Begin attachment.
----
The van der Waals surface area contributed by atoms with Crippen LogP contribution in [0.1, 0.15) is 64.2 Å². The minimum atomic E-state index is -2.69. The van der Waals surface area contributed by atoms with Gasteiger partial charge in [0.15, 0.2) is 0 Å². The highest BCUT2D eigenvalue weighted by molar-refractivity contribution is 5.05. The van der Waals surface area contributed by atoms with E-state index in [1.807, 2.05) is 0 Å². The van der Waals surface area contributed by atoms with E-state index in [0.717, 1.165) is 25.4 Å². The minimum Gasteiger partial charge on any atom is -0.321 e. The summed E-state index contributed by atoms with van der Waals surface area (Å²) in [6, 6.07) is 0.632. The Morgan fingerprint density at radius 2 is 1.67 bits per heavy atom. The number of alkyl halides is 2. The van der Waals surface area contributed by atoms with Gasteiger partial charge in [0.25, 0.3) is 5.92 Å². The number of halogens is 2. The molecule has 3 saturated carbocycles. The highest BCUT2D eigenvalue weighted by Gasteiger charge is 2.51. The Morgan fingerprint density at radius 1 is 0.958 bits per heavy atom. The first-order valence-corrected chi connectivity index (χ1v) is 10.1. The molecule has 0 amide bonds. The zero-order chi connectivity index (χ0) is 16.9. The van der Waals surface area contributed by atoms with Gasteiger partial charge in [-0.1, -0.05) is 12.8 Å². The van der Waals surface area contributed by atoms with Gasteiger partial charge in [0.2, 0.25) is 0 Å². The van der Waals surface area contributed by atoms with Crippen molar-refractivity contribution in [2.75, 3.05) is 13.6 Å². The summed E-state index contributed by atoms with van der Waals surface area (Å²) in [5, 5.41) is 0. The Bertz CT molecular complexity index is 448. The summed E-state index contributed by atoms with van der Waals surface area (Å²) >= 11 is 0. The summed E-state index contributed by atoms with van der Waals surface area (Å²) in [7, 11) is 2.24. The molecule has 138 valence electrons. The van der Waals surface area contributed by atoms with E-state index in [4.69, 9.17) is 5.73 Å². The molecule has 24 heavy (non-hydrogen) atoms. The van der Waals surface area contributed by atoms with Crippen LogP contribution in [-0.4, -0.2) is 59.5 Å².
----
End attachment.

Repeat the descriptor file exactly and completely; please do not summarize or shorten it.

The van der Waals surface area contributed by atoms with Crippen LogP contribution in [0.1, 0.15) is 64.2 Å². The minimum atomic E-state index is -2.69. The van der Waals surface area contributed by atoms with Gasteiger partial charge in [0.15, 0.2) is 0 Å². The highest BCUT2D eigenvalue weighted by molar-refractivity contribution is 5.05. The van der Waals surface area contributed by atoms with E-state index in [1.807, 2.05) is 0 Å². The van der Waals surface area contributed by atoms with E-state index in [0.717, 1.165) is 25.4 Å². The minimum Gasteiger partial charge on any atom is -0.321 e. The summed E-state index contributed by atoms with van der Waals surface area (Å²) in [6, 6.07) is 0.632. The Morgan fingerprint density at radius 2 is 1.67 bits per heavy atom. The number of alkyl halides is 2. The van der Waals surface area contributed by atoms with Gasteiger partial charge in [0.25, 0.3) is 5.92 Å². The number of halogens is 2. The molecule has 3 saturated carbocycles. The highest BCUT2D eigenvalue weighted by Gasteiger charge is 2.51. The Morgan fingerprint density at radius 1 is 0.958 bits per heavy atom. The first-order valence-corrected chi connectivity index (χ1v) is 10.1. The molecule has 0 amide bonds. The zero-order chi connectivity index (χ0) is 16.9. The van der Waals surface area contributed by atoms with Gasteiger partial charge in [-0.1, -0.05) is 12.8 Å². The van der Waals surface area contributed by atoms with Gasteiger partial charge in [0.2, 0.25) is 0 Å². The van der Waals surface area contributed by atoms with Crippen molar-refractivity contribution in [2.75, 3.05) is 13.6 Å². The summed E-state index contributed by atoms with van der Waals surface area (Å²) in [5, 5.41) is 0. The Bertz CT molecular complexity index is 448. The summed E-state index contributed by atoms with van der Waals surface area (Å²) >= 11 is 0. The summed E-state index contributed by atoms with van der Waals surface area (Å²) in [7, 11) is 2.24. The molecule has 138 valence electrons. The van der Waals surface area contributed by atoms with E-state index in [4.69, 9.17) is 5.73 Å². The molecule has 24 heavy (non-hydrogen) atoms. The van der Waals surface area contributed by atoms with Crippen LogP contribution in [-0.4, -0.2) is 59.5 Å².